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The short end of the forward convergence curve and asymmetric cat's tail convergence

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Listed:
  • Joseph Dziwura
  • Irene Pedraza
  • Eli M. Remolona

Abstract

How is the term structure able to predict future interest rates several months in the future and why is it so steep at the short end? Recent empirical work shows that rates of mean reversion are too slow to help predict short rates or to account for the curve's steepness. We propose that short term interest rates are predictable because Federal Reserve actions are predictable. In particular, our estimates suggest that the market anticipates the Fed's monetary stance twelve months in advance. Moreover, forward rates contain more information when the Fed is expected to tighten than when it is expected to ease. When the market anticipates a tightening, expectations about rising short rates drive movements in near term forward rates. When the market anticipates an easing, the term premia drives movements in forward curves. This asymmetry in the behavior of forward rates with regard to future monetary policy stance explains the forward curve's typically humped shape. We argue that a rapid convergence to a Fed target when a tightening is anticipated but not when an easing is anticipated generates an average forward curve that is steep at the short end.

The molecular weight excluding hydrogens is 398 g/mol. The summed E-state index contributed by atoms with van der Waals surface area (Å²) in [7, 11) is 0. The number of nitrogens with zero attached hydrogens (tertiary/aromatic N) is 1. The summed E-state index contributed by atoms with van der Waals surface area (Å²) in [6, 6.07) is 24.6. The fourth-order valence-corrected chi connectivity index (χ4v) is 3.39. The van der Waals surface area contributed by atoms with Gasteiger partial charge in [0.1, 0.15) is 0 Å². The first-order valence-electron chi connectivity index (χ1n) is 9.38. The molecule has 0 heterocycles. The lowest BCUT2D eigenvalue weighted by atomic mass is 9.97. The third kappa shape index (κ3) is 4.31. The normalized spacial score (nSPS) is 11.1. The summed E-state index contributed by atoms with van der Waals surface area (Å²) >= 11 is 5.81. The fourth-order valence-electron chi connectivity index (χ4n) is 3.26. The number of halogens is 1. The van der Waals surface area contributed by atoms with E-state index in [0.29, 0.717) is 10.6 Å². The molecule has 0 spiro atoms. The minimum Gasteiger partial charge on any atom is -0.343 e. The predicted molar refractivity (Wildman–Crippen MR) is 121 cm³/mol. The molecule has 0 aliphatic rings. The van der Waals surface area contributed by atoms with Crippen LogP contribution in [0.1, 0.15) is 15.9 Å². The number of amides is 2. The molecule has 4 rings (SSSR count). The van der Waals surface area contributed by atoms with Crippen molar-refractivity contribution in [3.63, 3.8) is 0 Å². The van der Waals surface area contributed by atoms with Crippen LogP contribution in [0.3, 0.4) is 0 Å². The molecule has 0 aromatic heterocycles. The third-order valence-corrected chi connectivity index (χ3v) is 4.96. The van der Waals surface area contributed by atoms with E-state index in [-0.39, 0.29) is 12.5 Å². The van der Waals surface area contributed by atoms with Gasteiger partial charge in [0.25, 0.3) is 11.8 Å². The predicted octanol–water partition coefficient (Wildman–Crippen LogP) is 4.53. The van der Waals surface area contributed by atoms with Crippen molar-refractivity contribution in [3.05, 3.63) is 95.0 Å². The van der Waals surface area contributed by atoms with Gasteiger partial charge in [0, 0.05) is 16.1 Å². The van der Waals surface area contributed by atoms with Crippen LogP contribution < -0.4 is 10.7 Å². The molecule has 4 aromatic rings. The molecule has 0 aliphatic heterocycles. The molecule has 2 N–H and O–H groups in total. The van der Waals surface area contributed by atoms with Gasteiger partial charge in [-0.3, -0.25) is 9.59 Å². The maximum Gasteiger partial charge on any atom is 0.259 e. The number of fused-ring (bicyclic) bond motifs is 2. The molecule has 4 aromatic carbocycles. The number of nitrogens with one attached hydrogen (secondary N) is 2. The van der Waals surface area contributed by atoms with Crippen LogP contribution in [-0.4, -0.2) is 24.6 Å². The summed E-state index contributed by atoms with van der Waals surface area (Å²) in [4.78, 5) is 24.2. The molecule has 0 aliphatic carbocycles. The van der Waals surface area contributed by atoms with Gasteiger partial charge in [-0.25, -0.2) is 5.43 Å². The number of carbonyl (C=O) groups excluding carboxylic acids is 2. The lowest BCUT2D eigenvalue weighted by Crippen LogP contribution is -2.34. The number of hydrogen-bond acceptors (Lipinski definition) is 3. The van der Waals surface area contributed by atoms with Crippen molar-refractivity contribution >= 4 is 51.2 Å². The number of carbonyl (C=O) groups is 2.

Suggested Citation

  • Joseph Dziwura & Irene Pedraza & Eli M. Remolona, 1995. "The short end of the forward convergence curve and asymmetric cat's tail convergence," Research Paper 9523, Federal Reserve Bank of New York.
  • Handle: RePEc:fip:fednrp:9523
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    References listed on IDEAS

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    Cited by:

    1. Joseph Dziwura & Eric M. Green, 1996. "Interest rate expectations and the shape of the yield curve," Research Paper 9631, Federal Reserve Bank of New York.
    2. Fangxiong Gong, 1995. "Regime-switching monetary policy and real business cycle fluctuations," Research Paper 9528, Federal Reserve Bank of New York.
    3. Aggarwal, Raj & Schirm, David C., 1998. "Asymmetric impact of trade balance news on asset prices," Journal of International Financial Markets, Institutions and Money, Elsevier, vol. 8(1), pages 83-100, January.
    4. Marshall, Andrew & Musayev, Taleh & Pinto, Helena & Tang, Leilei, 2012. "Impact of news announcements on the foreign exchange implied volatility," Journal of International Financial Markets, Institutions and Money, Elsevier, vol. 22(4), pages 719-737.

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